Four clinics in De Doorns were closed on Tuesday because of the farmworker strike, Western Cape health authorities said.
"We cannot afford to put our health workers who work at these clinics at risk, and so are forced to close the clinics," health MEC Theuns Botha said in a statement.
"It is quite ironic to think that the issues at stake for farmworkers are about human dignity but at the same time the situation is depriving our patients of a basic right, as set out in the constitution."
Botha said there were many other ways for farmworkers to voice their grievances other than being violent.
The department temporary closed the Orchard, Sandhills, De Doorns and Wolseley clinics.
"It is disappointing that we have to close down our health services and deprive people that are dependent on our health services," Botha said.
Farmworkers went on strike last year to demand their daily wage be increased from R69 to R150, and that a coherent land reform programme be implemented.
The strike was suspended in December, but resumed on Wednesday last week.
The labour department was holding further public hearings on the review of farmworkers' minimum wages across the Western Cape from Monday evening.
People who needed medical assistance should make use of the Emergency Medical Services, Botha said.
The department urged striking farmworkers to allow health staff a "safe passage to clinics".
No violent incidents were reported on Tuesday in any of the areas affected by the strike, police said.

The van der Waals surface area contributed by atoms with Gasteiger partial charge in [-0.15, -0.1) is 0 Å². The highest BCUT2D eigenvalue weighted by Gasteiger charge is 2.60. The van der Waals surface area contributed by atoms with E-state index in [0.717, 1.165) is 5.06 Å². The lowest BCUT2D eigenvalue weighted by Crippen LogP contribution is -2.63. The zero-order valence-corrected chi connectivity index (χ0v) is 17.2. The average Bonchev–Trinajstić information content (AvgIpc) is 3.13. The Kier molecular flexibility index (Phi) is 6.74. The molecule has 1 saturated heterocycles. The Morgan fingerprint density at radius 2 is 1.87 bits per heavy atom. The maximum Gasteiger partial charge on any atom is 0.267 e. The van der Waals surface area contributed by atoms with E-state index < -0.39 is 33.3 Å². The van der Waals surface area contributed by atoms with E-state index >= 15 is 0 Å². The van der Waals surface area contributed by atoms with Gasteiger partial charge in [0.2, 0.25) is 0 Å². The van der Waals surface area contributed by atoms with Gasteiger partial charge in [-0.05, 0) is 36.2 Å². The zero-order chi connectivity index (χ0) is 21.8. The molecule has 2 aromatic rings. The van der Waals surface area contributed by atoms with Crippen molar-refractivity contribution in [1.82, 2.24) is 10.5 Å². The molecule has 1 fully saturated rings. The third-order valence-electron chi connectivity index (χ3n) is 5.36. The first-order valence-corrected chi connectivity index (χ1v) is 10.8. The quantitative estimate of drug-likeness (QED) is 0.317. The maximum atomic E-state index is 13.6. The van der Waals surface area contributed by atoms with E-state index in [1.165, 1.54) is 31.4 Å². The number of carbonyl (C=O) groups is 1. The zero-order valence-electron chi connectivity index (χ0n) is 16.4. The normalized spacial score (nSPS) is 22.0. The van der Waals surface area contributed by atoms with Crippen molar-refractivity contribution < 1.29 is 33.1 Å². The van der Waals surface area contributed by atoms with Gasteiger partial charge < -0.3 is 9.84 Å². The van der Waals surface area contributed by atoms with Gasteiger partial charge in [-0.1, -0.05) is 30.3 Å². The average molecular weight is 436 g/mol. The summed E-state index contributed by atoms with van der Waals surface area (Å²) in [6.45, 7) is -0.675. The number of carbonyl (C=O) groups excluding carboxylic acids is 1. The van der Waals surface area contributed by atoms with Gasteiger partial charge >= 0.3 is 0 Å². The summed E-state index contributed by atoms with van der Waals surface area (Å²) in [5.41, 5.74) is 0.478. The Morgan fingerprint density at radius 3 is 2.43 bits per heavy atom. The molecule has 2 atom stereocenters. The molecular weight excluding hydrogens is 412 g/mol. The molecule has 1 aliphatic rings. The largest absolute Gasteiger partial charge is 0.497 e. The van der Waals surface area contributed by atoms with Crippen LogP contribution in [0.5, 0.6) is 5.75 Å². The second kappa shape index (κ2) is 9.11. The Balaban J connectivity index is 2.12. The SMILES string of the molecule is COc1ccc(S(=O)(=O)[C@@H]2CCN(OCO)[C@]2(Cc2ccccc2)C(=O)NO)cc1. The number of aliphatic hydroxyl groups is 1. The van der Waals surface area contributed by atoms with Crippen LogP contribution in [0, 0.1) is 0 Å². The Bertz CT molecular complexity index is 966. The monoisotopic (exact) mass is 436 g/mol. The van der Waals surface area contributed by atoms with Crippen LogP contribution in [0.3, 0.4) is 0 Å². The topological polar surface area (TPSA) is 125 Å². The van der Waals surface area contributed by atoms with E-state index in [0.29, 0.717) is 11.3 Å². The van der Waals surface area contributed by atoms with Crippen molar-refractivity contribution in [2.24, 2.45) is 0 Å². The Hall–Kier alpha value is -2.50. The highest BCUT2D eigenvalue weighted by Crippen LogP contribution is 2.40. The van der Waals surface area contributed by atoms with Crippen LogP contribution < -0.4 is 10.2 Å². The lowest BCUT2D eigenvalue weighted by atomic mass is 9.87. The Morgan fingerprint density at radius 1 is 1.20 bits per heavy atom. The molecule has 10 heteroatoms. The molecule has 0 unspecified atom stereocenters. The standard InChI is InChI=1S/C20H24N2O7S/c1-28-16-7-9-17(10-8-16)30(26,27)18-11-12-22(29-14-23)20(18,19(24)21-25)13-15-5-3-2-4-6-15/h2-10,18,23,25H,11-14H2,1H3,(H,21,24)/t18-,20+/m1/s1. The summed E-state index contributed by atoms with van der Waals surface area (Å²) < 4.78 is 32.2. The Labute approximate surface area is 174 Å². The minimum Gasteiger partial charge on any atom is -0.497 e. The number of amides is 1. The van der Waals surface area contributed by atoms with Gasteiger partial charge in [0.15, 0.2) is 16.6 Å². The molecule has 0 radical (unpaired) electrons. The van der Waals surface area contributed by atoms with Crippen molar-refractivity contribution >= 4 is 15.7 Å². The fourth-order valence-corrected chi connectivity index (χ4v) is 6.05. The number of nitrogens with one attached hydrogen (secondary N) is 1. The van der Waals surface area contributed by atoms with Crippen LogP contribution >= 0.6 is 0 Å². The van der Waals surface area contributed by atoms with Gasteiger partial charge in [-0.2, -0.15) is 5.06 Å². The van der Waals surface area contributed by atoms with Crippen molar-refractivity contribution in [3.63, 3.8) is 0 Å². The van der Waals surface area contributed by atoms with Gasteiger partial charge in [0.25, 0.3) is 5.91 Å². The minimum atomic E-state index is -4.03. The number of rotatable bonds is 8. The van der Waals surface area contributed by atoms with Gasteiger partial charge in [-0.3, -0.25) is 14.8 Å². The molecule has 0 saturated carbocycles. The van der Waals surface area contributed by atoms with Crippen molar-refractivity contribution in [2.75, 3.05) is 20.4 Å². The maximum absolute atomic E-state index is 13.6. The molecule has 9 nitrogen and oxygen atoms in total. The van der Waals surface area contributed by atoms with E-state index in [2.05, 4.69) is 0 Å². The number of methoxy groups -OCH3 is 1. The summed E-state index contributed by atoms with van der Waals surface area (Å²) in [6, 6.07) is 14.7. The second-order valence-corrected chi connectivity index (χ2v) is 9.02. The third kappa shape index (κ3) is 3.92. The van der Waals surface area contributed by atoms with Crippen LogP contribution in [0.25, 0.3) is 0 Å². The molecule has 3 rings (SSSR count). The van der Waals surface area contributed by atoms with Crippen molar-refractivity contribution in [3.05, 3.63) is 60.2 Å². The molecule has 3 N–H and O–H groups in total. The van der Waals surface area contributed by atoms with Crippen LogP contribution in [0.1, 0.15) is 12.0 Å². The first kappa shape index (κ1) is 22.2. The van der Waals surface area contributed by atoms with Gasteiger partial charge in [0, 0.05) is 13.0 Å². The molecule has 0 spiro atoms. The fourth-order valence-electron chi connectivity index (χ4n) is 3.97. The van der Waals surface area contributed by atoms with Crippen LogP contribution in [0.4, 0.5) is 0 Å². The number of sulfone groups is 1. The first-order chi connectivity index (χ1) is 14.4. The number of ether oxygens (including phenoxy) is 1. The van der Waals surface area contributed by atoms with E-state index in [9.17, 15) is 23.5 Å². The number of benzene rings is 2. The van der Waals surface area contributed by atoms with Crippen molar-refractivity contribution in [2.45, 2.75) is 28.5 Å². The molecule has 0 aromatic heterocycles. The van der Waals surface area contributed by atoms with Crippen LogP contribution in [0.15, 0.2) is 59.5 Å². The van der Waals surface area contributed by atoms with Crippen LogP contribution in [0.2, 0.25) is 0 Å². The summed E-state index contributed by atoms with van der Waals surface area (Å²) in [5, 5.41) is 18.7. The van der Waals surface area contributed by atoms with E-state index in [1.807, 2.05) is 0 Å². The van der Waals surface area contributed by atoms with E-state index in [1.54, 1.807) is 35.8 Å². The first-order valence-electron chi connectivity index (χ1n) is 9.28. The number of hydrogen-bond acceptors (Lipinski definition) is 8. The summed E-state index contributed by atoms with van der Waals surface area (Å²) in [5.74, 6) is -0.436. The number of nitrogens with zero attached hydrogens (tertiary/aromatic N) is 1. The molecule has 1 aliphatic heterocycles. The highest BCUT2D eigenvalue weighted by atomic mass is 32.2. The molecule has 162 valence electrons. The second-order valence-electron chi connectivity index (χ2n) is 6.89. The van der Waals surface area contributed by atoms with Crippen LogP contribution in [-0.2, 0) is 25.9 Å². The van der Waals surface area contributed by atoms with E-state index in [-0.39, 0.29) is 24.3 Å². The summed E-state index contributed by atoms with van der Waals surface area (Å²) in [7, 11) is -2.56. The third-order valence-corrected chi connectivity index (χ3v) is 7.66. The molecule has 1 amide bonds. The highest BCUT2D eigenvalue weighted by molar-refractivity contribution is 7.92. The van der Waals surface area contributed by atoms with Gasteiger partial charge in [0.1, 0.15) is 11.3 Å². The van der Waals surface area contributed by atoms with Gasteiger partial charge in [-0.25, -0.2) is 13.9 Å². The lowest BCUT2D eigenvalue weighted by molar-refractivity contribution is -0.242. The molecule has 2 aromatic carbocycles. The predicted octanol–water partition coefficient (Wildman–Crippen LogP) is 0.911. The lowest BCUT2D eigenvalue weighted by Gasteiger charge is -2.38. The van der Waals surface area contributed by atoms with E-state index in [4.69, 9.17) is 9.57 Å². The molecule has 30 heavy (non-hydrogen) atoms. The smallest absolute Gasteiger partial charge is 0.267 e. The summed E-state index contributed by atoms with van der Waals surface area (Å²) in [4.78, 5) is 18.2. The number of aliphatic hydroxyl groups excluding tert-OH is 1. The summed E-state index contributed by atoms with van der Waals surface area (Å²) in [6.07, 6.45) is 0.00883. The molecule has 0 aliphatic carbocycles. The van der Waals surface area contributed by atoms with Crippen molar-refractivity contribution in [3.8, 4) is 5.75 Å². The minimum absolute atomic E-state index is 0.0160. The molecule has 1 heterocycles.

On Monday, a police officer was injured in Villiersdorp when he was struck by stones thrown at a police station.
Police arrested 16 people for public violence in De Doorns, nine in Wolseley, 12 in Villiersdorp, and two in Ladysmith.
Workers set tyres alight at the De Doorns police station, but no damage was caused. In Wolseley, the situation was similar; protesters threw stones at police and burned tyres.
The R43 road in Worcester was closed because burning tyres were strewn across it.
At least 167 people had been arrested since Wednesday last week. On Monday alone 42 people were arrested, mainly for public violence.
Public hearings would continue on Tuesday evening in Paarl.
Hearings had been set down for De Doorns, Robertson, Oudtshoorn and Vredendal for the remainder of the week, but venues had yet to be confirmed.
Labour Minister Mildred Oliphant was expected to make an announcement on the new wage determination in February. This would come into effect from 1 March.